The Telegraph
Since 1st March, 1999
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Letters to Editor

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Sir — Indian television is on its way to becoming what a milk chocolate manufacturer used to call “a gift for someone you love” (“Prasad kicks off with content control”, Feb 22). Apparently, the new information and broadcasting minister, Ravi Shankar Prasad, has no intentions of being a moral policeman, all he wants to do is keep a few of the requests his friends put to him. For instance, to “ensure a programme on television that I can watch with my wife and children”. Now, surely the idea of such a programme varies from person to person, and even from one friend of Prasad to another. What if a different friend requests for programmes featuring singing and dancing models in skimpy outfits' Won’t it be a trifle difficult for Prasad to reconcile it with the previous request' But since Prasad is professedly concerned about what his friends prefer to watch on the small screen, it would be prudent to look for ways of cosying up to the new I&B minister.

Yours faithfully,
Sabita Bhattashali, Calcutta

Hit wicket

Sir — Absolutely nothing justifies the violent reactions of Indian cricket fans to the team’s dismal performance against Australia in the World Cup (“Blackout in mind, black on wall”, Feb 17). It is certainly disappointing to watch “world class” batsmen fall like nine pins, especially when there is no plausible explanation for a succession of insignificant scores from Sachin Tendulkar, jittery footwork from Rahul Dravid and the lack of any kind of performance from the captain, Sourav Ganguly. But are stoning cricketers’ homes and belongings, burning their effigies, and calling for a boycott of products endorsed by them going to bring India back to winning ways'

Violent sports fans are not exclusive to India or to cricket. The attack on Houston Astros right-fielder, Bill Spiers, three years ago, the stabbing of Monica Seles by a fan in 1993, and a legacy of football violence in England, Italy and Argentina bear testimony to the seamy underbelly of the religion that is sports.

Even so, the last thing we need at this point is a long-distance attempt to recreate the mindless violence of the 1996 World Cup semi-final in Eden Gardens. What we need instead is some serious stock-taking, and facing some uncomfortable questions. Why, for instance, does Ganguly, a senior player and the captain, find himself only “a bit worried” after a humiliating nine-wicket thrashing by Australia' Why do our men in blue seem to have learnt nothing from their mistakes in the recent New Zealand tour' Why, despite a foreign coach, a physiotherapist, a psychologist and a brilliant computer analyst, does Ganguly go on record saying that he is “clueless” about reversing his team’s fortunes'

The media has had its day. The game has been commercialized to death and all we have gained is a generation of poster boys. While the immediate attention of the team and the nation is understandably focussed on the remaining World Cup matches, come March 26, when India takes on England, it should be time to start actively doing whatever it takes to stall these talented young men’s fall from grace. Now is the time to snatch the game away from the media circus and send it back to the pitches.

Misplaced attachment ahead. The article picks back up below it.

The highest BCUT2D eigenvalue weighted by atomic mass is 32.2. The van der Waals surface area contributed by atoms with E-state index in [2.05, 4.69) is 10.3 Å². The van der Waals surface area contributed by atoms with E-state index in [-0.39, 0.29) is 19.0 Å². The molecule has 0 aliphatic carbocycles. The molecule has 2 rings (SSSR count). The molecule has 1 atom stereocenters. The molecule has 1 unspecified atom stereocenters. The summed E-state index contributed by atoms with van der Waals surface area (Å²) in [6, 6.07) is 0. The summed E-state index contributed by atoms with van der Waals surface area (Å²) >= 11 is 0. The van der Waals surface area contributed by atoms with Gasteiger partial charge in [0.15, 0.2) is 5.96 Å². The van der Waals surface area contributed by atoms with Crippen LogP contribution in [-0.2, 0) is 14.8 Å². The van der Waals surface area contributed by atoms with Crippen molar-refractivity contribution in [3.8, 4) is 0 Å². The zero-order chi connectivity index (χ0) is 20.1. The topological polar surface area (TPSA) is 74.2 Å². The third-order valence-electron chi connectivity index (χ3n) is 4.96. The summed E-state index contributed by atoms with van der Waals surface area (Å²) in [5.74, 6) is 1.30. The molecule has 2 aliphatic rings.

Yours faithfully,
Radhika Mitra, Austin, US

Sir — Indians are a funny people, and cricket-loving Indians even funnier. In ancient India, warriors, on losing a battle, burnt the very idols they worshipped. In our “modern” times, we have placed cricketers on the same pedestal as our gods. But that is about all that has changed. The primitive instinct — praying to them before the battle (also for them) and attacking them if the battle is lost — remains unchanged.

Yours faithfully,
Mehnaaz Shami, Calcutta

Sir — Is it not pathetic that after India’s win over Zimbabwe, instead of acknowledging that he had made a mistake by opening the innings against Australia, all Sourav Ganguly had to say was that the reactions of Indian fans after India’s loss to Australia was unwarranted' Wasn’t Ganguly’s chasing near-wide balls and gifting his wicket even more so'

Yours faithfully,
Rajendra K. Bazaz, Jharsuguda, Orissa

Sir — It is shocking to learn that both the state and the Central governments have provided security to the families of Indian cricketers after some overzealous fans vented their ire on the residences of Sourav Ganguly and Mohammed Kaif. Why should the taxpayers foot the bill for their security when they earn crores in commercials, fees and sometimes, even by betting against their own country'

Yours faithfully,
Atma Saraogi, Calcutta

Sir — A part of the credit for India’s win against Zimbabwe surely goes to the Indian fans who, out of their concern and affection for the team, expressed their anger after India’s loss to Australia. These protests made the cricketers aware of their responsibilities and the result was their collective effort against Zimbabwe.

Yours faithfully,
Govind Das Dujari, Calcutta

Sir — In this subcontinent, where emotions rule most people’s actions, reports like “Stars count cash, sponsors runs” (Feb 18) only serves to add unnecessary fuel to the fire that has erupted against our cricketers. It must be understood that the multinational companies, making 500 to 600 per cent profit on their products, invest in Indian cricketers because it makes better business sense considering India has the largest viewership of the national and cable television channels. Shedding tears for their money by inventing terms like “earnings per run” at this juncture, when the cricketers need their, and our, support the most, is not a responsible act at all.

Yours faithfully,
Sudip Saha, Burnpur

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